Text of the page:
Other bills that have gotten the attention of the business community fared better. Legislation to expand financial literacy classes to all high school grades made it. That legislation is one Treasurer Lynn Fitch’s priorities.

Secretary of State Delbert Hosemann’s collection of tax credit bills are still alive, though they face a later deadline because they’re revenue bills.  The same goes for bills that clarify how tax assessors calculate the tax liability for Section 42, or affordable rental, housing developments.

The first deadline for those bills is Feb. 27, when they must be passed out of their chamber, or die.

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Fiscal year 2012 brought Toyota big jumps in operating, net income

February 5th, 2013 No comments

Toyota’s net revenues for the nine-month period that ended Dec. 31 were 16.2 trillion yen (about $174.8 billion).

That represented a 26 percent increase over the same period last fiscal year. The company announced the results Tuesday.

Operating income increased 117.1 billion yen ($1.3 billion), to 818.5 billion yen ($88.2 billion). Net income increased from 162.5 billion yen to 648.1 billion yen ($6.9 billion).

The company attributed the increase in operating income to successful marketing efforts that generated 660.0 billion yen ($7.1 billion) and reducing costs by 320 billion yen ($3.5 billion).

Consolidated vehicle sales for the nine months totaled 6.629 million units, an increase of 1.634 million units compared to the same period last year.

In Japan, vehicle sales totaled 1.668 million units, an increase of 310,564 units compared to the same period last fiscal year. In North America, vehicle sales totaled 1.865 million units, an increase of 596,587 units compared to the prior year.

Also on Tuesday, Toyota revised its consolidated vehicle sales forecast for fiscal year 2013 from 8.75 million units to 8.85 million units, an increase of 100,000 units from the previous forecast announced last November. The upward adjustment was attributed to an expected jump in North American sales.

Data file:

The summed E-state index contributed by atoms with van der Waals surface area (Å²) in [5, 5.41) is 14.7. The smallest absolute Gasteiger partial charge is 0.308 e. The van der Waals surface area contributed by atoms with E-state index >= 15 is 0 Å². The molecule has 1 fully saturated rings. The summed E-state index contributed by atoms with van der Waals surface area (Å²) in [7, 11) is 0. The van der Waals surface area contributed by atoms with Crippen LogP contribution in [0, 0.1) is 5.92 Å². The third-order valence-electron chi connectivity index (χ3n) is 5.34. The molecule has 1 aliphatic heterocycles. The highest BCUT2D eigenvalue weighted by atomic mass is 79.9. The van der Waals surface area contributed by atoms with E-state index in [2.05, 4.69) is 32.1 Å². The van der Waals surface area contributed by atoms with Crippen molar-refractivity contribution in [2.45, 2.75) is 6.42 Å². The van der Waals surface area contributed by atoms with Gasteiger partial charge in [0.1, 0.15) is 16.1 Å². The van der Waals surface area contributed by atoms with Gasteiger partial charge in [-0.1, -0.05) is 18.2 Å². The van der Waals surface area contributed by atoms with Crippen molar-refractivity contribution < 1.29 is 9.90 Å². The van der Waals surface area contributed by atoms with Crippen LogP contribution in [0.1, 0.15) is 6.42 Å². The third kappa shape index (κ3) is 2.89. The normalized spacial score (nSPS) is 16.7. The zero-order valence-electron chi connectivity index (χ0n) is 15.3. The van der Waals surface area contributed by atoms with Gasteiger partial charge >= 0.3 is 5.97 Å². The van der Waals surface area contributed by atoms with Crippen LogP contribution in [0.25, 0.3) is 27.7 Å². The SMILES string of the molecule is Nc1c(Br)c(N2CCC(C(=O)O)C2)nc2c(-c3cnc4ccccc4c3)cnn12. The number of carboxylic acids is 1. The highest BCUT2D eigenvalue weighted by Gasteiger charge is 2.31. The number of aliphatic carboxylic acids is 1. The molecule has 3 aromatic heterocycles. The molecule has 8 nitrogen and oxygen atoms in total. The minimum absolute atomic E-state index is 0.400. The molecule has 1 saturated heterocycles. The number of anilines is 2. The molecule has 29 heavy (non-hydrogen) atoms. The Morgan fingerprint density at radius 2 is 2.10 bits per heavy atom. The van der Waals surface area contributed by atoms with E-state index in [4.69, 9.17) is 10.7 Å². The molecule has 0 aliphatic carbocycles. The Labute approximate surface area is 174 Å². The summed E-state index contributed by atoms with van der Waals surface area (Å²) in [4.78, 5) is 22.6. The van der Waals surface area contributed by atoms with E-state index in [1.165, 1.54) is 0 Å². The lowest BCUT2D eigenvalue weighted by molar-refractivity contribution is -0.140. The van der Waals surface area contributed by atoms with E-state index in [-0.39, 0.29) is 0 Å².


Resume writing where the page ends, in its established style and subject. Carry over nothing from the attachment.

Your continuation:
The company also said it expects fiscal year 2013 consolidated net revenue to reach 21 trillion yen ($226.5 billion), operating income of 1.15 trillion yen ($10.8 billion), and net income of 860 billion yen ($9.3 billion).

“We believe that our efforts have been bearing fruit and that we are finally on the road to sustainable growth,” Toyota senior managing officer Takahiko Ijichi said in a company press release. “We will continue our efforts to build ever-better cars and to move forward in a steadfast manner.”

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Toyota’s January sales growth nearly doubles industry average

February 4th, 2013 No comments

Toyota’s sales in 2012 were up 26 percent over 2011, and that trend continued the first month of 2013.

The company sold 157,725 units in January, an increase of 26.6 percent over the same period from last year.

That’s despite January 2012 having one more selling day than last month.

“The sales pace we saw in the fourth quarter of last year rolled into January, exceeding our expectations for the industry,” Bill Fay, Toyota Division group vice president and general manager of Toyota Motor Sales USA, said in a company press release.

The automotive industry as a whole had its best January since 2008. Sales growth spread across all manufacturers averaged 14 percent from last January. Toyota’s 26 percent increase nearly doubled that figure. Ford Motor Co.’s 22 percent increase was second best.

Sales of the Corolla, which is made in Blue Springs, were up 32 percent, with 23,822 units sold.

To see Toyota’s entire January sales chart, click here.